Animals

By Hayley Pugh


Shocking images of animals being strangled by discarded nets and gorging on plastic rubbish have been released as a stark warning of the damage caused by human waste.

A crab eating a cotton bud, a baby seal choking on a fishing net and a turtle munching on a polystyrene cup all feature in the series of composite pictures created by Paulo de Oliveira.

Pic by Paulo Di Oliviera/ARDEA/Caters News: Young northern fur seal, Callorhinus ursinus, tangled in a nylon rope, and dragging grimly behind her a string of nets, cables, and fishing wires. Is doomed to die of hunger or to infect the wound in the neck. Hundreds of thousands of marine animals.

Pic by Paulo Di Oliviera/ARDEA/Caters News: Titan triggerfish, Balistoides viridescens, eating a plastic bottle. Plastic bags and a lot of other plastic garbage drift through oceans driven by wind and ocean currents. And sometimes they pile up in dense dumps in the ocean gyros.

Other powerful images show a whale gorging on plastic bags and a fish eating the remnants of a coffee cup while swimming through a sea of garbage.

The 64-year-old from Portugal combined several images to create each disturbing composite picture – creating the series as a stark warning of the damage being done to our oceans.

The former advertising executive turned professional diver and photographer said: “I created these composite images to illustrate the amount of plastic garbage polluting our oceans.

Pic by Paulo Di Oliviera/ARDEA/Caters News: Brown trout, Salmo trutta, entangled with six pack rings. Those set of connected plastic rings are used in beverage multi-packs in particular beer cans. In the rivers and at the sea they produce numerous animal entanglements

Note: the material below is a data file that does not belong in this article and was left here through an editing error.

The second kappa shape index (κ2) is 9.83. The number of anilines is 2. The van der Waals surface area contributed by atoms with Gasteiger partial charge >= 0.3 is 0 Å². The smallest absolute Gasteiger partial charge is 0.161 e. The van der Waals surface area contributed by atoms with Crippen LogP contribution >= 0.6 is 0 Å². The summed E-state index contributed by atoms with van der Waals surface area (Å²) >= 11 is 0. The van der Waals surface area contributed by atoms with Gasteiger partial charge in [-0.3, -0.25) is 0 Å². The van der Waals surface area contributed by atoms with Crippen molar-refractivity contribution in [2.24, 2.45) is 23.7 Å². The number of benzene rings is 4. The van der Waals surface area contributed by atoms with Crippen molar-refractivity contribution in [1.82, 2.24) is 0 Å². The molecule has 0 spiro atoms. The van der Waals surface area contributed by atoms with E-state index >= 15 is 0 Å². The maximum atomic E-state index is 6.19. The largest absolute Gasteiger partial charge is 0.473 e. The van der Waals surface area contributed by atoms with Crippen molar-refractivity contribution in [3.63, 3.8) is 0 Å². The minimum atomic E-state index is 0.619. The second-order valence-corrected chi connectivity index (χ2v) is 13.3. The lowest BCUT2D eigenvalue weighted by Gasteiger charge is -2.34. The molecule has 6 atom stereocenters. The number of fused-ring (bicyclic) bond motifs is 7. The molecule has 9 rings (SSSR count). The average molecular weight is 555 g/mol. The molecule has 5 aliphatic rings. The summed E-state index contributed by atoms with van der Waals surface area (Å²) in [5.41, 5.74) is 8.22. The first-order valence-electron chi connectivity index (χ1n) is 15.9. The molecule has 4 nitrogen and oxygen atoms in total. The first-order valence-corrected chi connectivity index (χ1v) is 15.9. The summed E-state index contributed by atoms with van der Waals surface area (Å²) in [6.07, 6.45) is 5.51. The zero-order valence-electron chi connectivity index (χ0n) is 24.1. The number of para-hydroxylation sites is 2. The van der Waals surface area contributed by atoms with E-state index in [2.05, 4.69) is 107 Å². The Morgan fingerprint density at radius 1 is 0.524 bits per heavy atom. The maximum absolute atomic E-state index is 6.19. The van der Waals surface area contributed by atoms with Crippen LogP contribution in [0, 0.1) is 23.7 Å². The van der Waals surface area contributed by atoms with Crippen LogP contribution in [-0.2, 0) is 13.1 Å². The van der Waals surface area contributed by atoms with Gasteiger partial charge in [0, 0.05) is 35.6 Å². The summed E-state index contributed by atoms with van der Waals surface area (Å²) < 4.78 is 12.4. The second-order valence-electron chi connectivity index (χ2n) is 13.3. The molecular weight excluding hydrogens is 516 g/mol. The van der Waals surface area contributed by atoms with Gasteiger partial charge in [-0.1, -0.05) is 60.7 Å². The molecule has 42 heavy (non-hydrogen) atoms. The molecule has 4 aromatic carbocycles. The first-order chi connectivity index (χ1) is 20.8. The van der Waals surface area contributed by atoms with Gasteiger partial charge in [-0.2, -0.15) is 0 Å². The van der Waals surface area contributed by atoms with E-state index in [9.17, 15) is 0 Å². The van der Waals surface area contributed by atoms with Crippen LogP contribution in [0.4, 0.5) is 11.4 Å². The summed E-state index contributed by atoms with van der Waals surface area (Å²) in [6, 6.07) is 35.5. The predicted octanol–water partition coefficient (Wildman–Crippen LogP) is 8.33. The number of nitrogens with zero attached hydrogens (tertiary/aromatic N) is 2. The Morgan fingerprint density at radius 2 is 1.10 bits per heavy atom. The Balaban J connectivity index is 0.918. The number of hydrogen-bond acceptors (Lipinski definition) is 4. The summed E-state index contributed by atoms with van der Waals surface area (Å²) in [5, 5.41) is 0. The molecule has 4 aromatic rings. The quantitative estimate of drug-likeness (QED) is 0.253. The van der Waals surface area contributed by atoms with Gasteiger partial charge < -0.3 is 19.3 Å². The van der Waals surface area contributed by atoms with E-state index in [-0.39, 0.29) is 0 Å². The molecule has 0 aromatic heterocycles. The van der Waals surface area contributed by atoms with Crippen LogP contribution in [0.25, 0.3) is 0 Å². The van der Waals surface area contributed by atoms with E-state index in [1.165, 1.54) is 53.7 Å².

Pic by Paulo Di Oliviera/ARDEA/Caters News: Swimming crab, Polybius henslowii, eating the cotton from a used cotton swab that he found floating in mid water. Those crabs swim in pelagic swarms and feed on sardines, squid and other animals.

“I wanted to make people understand the enormity of this environmental attack and how it affects the entire marine food chain.

“It is a theme that needs strong images that one often can not capture directly in nature with the necessary quality.

“Nothing that can be seen in these images is unrealistic fantasies though. All this happens every day in some parts of the oceans.

Pic by Paulo Di Oliviera/ARDEA/Caters News: Pacific hermit crab, Coenobita compressus. With a lid of a plastic bottle as shell. The hermit crabs use empty shells to pretect the soft part of the abdomen; to make it inaccessible to predators.

Pic by Paulo Di Oliviera/ARDEA/Caters News: Hermit crab using a small plastic football ball as a shell. The hermit crabs use empty shells to pretect the soft part of the abdomen; to make it inaccessible to predators.

“It has already been witnessed by me and by many people but, except for honourable exceptions, it has not been directly portrayed in nature with force that I have tried to present in these compositions.

“In general, people respond well to images even when they know they have not been captured directly in nature.

“As I worked in advertising I see this technique as just another tool that allows me to express my creativity.

“I hope it is useful and makes people think a little about the reality of what is happening.”

Pic by Paulo Di Oliviera/ARDEA/Caters News: Atlantic bobtail, Sepiola atlantica, latching onto a cotton swab. This small squid feed usually on young fish and other small animals. He grabbed itself on this cotton swab thinking it was something edible and Its probably trying to gnaw the plastic tube

Pic by Paulo Di Oliviera/ARDEA/Caters News : Cotton swab inside a Comb jelly, Beroe cucumis. This transparent animal its a planktonic predator that mostly feeds on other comb jellies that are pulled into the large mouth and swallowed whole.